Usually, when I am taking some time off, I mention taking a moment of reflection. Typically means picking myself apart to improve whatever I think needs improving. Or changing something about myself that someone has pointed out. Over time with all of that reflecting, I ended up beating myself up and neglecting to see the good in me.
I did not realize how hard I was on myself until speaking to my mentor. She mentioned that nothing but negative spewed out my mouth when referencing myself. It has been expressed to me before; it resonated more so because this was our first conversation. She noticed this within 30 minutes and made me feel like I do this more often than I thought.
After hanging up with her, I thought to myself, "Is my self-talk that bad?" I knew the answer, but I needed to deflect a little bit before accepting that I may habitually bad-talk myself. Could it be that maybe some of the feelings and energy I felt about myself could have been orchestrated by how others treat me? Maybe? But I decided to take others out of it and make it solely about me.
I was already in the works of launching my new blog series, "Project Me," but this changed my angle. I realized it would be beneficial to be kind to myself. Beating myself up would defeat the whole self-journey. It would not be too enjoyable learning about me when I am dubious of every ability or capability along the way.
My mentor challenged me to say good things about myself…
The ellipsis is not random, I legit paused. If you asked me about someone else, I could write a novel about how wonderful they are. Why is that? Does it mean I loathe myself? Could it be the fear of appearing arrogant? Could the reason be that I never thought about doing it?
I have always strived to be what I thought I should be and robbed myself of experiencing who I am. I am always in between the portals of the past or the future. When I accomplish goals, I don't even take the time to bask in that accomplishment. Instead, I am always looking for how I can reach this made-up sense of self.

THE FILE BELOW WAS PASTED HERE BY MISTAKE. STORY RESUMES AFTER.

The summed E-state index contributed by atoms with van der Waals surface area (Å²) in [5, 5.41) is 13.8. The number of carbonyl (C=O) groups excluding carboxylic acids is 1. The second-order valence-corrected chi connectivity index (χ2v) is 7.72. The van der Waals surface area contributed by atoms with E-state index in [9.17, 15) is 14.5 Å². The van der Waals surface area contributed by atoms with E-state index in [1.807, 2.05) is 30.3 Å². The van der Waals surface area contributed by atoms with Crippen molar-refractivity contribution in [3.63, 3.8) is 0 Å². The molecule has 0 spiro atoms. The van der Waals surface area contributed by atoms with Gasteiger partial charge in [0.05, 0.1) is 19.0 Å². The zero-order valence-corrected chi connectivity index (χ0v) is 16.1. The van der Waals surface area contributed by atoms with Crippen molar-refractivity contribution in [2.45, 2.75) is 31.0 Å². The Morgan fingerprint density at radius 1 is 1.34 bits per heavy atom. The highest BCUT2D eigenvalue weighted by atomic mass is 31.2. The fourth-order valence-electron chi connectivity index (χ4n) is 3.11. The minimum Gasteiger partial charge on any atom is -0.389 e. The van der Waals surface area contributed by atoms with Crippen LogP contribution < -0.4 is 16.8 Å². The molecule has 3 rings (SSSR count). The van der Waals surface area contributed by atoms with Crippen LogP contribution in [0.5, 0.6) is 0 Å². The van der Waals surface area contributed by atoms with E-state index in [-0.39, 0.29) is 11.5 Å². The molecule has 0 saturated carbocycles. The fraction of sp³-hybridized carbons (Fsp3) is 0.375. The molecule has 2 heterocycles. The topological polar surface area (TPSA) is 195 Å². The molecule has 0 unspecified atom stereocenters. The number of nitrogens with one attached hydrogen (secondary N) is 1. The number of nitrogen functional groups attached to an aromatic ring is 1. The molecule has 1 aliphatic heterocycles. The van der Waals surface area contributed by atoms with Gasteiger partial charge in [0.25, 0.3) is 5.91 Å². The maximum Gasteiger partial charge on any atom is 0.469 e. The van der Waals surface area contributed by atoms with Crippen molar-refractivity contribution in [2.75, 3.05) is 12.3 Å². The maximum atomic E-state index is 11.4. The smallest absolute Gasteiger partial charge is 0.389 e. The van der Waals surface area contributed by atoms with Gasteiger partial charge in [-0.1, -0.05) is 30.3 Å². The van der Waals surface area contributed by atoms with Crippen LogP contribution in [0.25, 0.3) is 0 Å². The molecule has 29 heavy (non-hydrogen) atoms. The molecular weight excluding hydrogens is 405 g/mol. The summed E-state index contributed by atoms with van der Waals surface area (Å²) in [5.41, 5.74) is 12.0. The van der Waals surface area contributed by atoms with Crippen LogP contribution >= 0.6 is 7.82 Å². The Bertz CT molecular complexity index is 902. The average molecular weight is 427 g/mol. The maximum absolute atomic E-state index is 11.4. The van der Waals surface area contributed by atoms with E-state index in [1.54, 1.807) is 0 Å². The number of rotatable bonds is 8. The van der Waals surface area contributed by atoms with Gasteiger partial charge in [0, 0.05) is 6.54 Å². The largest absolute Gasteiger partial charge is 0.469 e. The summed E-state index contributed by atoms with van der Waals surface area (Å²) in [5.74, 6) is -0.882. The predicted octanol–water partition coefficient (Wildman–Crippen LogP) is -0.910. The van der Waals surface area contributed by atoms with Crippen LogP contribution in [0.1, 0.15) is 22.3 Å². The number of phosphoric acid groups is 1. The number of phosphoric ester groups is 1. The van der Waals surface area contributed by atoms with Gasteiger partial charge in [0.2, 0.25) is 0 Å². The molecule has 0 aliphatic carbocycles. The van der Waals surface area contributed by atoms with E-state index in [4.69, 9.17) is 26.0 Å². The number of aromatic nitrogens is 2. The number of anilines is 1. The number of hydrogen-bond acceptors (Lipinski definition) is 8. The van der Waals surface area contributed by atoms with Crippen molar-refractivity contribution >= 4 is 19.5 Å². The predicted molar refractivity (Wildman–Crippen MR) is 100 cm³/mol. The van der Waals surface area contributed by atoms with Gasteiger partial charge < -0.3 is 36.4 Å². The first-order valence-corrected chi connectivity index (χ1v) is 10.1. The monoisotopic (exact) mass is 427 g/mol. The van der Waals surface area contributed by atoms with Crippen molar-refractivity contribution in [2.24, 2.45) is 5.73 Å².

This made-up idea originated from how I thought people should behave. It's obnoxious and maybe even pretentious to create this persona of what a person should be. More so, it's unobtainable and stressful while trying to achieve it. I mean, what is wrong with the person I am? Even with the imperfections, I am perfectly me.
Accepting myself for who I am, is not all that scary. The funny thing is my quest for perfection was a massive skeleton in my closet. What if I am just fine being me? Which translates to I am just fine being me. My only expectation is to be me.
"Go big and don't do it all." is the attitude I've always secretly had. Most ideas I've had morphed into reality. For instance, this blog started with a simple website and is now a podcast, a Youtube Channel, a freelancing business, and whatever else I think of in the future. I am no dummy either I have an M.B.A in Human Resource Management and work for one of the top Universities in the country in the HR field.
I have been married to my 20+ year best friend for 11 years. Both of my parents are living and love me. I am the oldest of my siblings and love talking with them and sometimes bossing them around. I have a massive support system of family and friends. I am creative, adventurous, sassy, goofy, know a lot of pointless facts, and just all-around a giving person. I love people yet fear their intentions simultaneously, but that doesn't stop me from loving them anyway. And not to mention my smile…ooh weeeee!
It turns out it is not the fallacy of who I think I should be is dope. It is the ACTUAL me that is dope! Well, look at that.
Do you have a hard time complimenting yourself? In the comments, I challenge you to state three things you love about yourself.